Comparison of comprehension of historical information in first- and third-person museum interpretation.
Access rightsBaylor University access only
Kendig, Julie E.
MetadataShow full item record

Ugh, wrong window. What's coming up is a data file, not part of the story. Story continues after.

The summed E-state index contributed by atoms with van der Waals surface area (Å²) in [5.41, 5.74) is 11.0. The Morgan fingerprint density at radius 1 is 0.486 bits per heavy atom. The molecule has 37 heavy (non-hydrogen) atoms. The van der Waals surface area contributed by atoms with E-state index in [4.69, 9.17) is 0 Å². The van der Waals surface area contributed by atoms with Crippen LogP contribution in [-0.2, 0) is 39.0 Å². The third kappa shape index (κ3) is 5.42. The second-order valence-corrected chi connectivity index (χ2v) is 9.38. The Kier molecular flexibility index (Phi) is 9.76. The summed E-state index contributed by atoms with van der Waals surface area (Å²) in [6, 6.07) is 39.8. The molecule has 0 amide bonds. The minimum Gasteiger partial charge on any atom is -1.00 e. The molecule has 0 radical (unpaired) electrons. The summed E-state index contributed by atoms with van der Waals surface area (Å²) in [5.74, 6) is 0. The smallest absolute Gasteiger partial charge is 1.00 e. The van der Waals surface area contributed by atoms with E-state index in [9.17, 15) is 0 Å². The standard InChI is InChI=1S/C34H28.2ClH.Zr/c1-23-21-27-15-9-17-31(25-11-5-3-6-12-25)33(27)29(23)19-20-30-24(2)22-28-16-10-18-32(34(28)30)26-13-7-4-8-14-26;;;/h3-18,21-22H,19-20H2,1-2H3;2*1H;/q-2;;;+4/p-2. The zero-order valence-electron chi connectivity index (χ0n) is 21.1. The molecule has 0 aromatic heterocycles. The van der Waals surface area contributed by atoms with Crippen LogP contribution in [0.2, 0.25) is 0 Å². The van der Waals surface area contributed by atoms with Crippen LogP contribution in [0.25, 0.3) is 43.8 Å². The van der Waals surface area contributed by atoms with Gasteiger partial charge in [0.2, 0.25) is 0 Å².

Living history museums are realistic representations of the past where visitors encounter interpreters using artifacts and create a meaningful context for understanding history. However, little research has been done to determine how successful these museums are as a pedagogy for learning. This thesis compares comprehension at living history interpretive programs using first-person and third-person methods, evaluating the relative merits of the two approaches. A survey was administered to adult and school-aged visitors to two history museums, Old City Park in Dallas, which uses first-person interpretation and Log Cabin Village in Ft. Worth, which uses third-person interpretation. While the results of the survey show that both approaches have merits, and challenges, this thesis serves as a pilot study.